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New Technology Deployment and Corporate Responsibilities in the Metaverse

The School of Business, Computing and Social Sciences, University of Gloucestershire, Cheltenham GL50 2RH, UK
Author to whom correspondence should be addressed.
Knowledge 2023, 3(4), 543-556;
Submission received: 4 September 2023 / Revised: 19 September 2023 / Accepted: 26 September 2023 / Published: 27 September 2023


The term “metaverse” came to the fore in 2021 when Facebook rebranded its corporate identity to Meta and signalled its intention to invest at least USD 10 billion in developing the concepts and related products that year. However, there is still little consensus in defining what constitutes the metaverse, although there is a widespread, though not universal, agreement that it will bring a wide range of benefits across society. More specifically, the advent and continuing evolution of the metaverse has strategic and operational implications for, and impacts on, industry and business at large. Adopting an inductive, interpretivist approach, this exploratory research article presents case examples of the guidance on the responsible development of the metaverse provided by two IT business services companies. This article identifies the major risks and responsibilities associated with the metaverse and assesses how companies might address these responsibilities. Very little research has been published in this area, and this article attempts to make a small contribution to filling this gap in the literature. This article finds that these responsibilities are largely in line with those currently associated with corporate digital responsibility, and concludes that the strategic impact and extent of regulatory change will depend on the nature of the metaverse that materialises in the forthcoming decade.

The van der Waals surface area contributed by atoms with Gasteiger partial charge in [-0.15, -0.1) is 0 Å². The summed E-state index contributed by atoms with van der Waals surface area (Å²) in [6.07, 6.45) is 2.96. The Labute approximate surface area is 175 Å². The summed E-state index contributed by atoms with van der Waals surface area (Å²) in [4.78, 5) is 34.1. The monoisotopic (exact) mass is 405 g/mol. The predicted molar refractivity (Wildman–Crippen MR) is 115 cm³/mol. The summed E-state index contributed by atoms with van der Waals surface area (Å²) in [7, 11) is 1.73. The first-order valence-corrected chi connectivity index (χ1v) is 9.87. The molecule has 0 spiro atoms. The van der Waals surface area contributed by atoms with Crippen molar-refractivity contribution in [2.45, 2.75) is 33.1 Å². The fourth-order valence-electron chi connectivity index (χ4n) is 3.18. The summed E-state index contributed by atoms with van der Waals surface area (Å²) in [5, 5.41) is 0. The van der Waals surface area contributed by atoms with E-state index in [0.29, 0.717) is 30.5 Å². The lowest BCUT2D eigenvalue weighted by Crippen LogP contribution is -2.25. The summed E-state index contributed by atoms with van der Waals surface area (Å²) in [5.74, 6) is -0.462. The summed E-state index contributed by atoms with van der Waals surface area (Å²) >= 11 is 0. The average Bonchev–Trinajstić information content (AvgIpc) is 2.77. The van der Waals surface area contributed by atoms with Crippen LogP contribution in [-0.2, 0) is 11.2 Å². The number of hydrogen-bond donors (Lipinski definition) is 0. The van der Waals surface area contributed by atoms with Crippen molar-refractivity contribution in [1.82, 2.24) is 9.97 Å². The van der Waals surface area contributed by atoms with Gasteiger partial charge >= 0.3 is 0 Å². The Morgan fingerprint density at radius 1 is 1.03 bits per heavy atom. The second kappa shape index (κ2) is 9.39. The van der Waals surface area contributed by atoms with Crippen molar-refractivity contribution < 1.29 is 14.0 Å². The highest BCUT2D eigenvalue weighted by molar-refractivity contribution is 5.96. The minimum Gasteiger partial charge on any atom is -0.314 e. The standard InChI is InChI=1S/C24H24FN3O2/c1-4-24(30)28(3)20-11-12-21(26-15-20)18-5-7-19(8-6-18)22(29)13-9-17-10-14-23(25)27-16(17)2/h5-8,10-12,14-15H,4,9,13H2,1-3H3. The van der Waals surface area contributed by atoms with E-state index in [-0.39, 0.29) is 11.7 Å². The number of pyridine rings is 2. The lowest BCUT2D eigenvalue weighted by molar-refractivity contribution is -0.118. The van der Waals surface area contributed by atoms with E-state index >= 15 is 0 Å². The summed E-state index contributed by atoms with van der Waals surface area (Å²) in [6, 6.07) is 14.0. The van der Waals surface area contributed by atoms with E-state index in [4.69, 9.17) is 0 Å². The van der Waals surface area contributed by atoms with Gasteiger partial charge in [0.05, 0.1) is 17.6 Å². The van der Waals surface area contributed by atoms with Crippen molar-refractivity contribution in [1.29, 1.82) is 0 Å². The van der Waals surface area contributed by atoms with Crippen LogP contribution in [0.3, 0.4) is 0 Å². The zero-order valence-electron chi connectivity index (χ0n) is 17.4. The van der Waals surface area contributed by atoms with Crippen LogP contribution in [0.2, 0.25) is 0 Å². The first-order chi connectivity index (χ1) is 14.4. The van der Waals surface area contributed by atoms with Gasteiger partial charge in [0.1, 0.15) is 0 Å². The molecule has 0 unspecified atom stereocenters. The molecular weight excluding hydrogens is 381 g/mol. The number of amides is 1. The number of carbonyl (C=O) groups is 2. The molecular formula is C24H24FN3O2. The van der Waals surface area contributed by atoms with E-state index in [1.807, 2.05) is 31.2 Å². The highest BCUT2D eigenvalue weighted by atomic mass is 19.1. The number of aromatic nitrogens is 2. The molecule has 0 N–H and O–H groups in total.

1. Introduction

The metaverse as a concept is not new, having been introduced in the sci-fi novel Snow Crash [1] over 30 years ago. Today, the metaverse is widely discussed and is generally seen to be the next “big thing” in the application of technology in business and society. While the benefits claimed for the metaverse span many areas of activity, the continuing evolution of the metaverse has a potentially wide range of implications for industry in areas currently related to corporate social responsibility (CSR), or more precisely, corporate digital responsibility (CDR). The parameters of CDR include trust, privacy, security, information transparency, customer engagement, employee upskilling, culture change, environmental impact, and ethics [2]. The advent of the metaverse will increase focus on these responsibilities and the possible need for regulation.
In this context, Madiega et al. [3] (pp. 1–2), writing under the banner of the European Parliamentary Research Service, argued that “it is essential to consider how to attribute responsibility” for such impacts, and that “the multitude of entities present in the metaverse will create a web of relationships making it very difficult to determine responsibilities and liabilities”. Governments are increasingly coming under pressure to regulate the metaverse, and KPMG [4] argued that governments have a unique opportunity to play a more proactive role in the regulation of the metaverse. At the same time, the corporate sector will also need to recognise its metaverse responsibilities and their strategic implications. Anshari et al. [5] (p. 1) argued that, as businesses increasingly use the metaverse to expand their service networks, they “may need to carefully assess the ethical implications of their data collection and utilisation procedures”.
Although the metaverse is beginning to attract attention in the academic literature [6,7], there has been little consideration to date on how companies could and should approach their responsibilities regarding the development and use of the metaverse. This paper focuses on this gap in the literature and addresses two research questions (RQs), in the context of the metaverse in business and industry. First, what are the main risks and responsibilities associated with the metaverse? Second, how will the metaverse be regulated and how will companies report on their metaverse responsibilities to their stakeholders?
Following this introduction, this paper includes a section on the research method, and a section that reviews some of the relevant literature. The results section then reports on the findings from two case studies (in Section 4.1) and then addresses the two RQs noted above (in Section 4.2). The concluding section summarises the contribution of the article and outlines possible areas for future research.

2. Research Method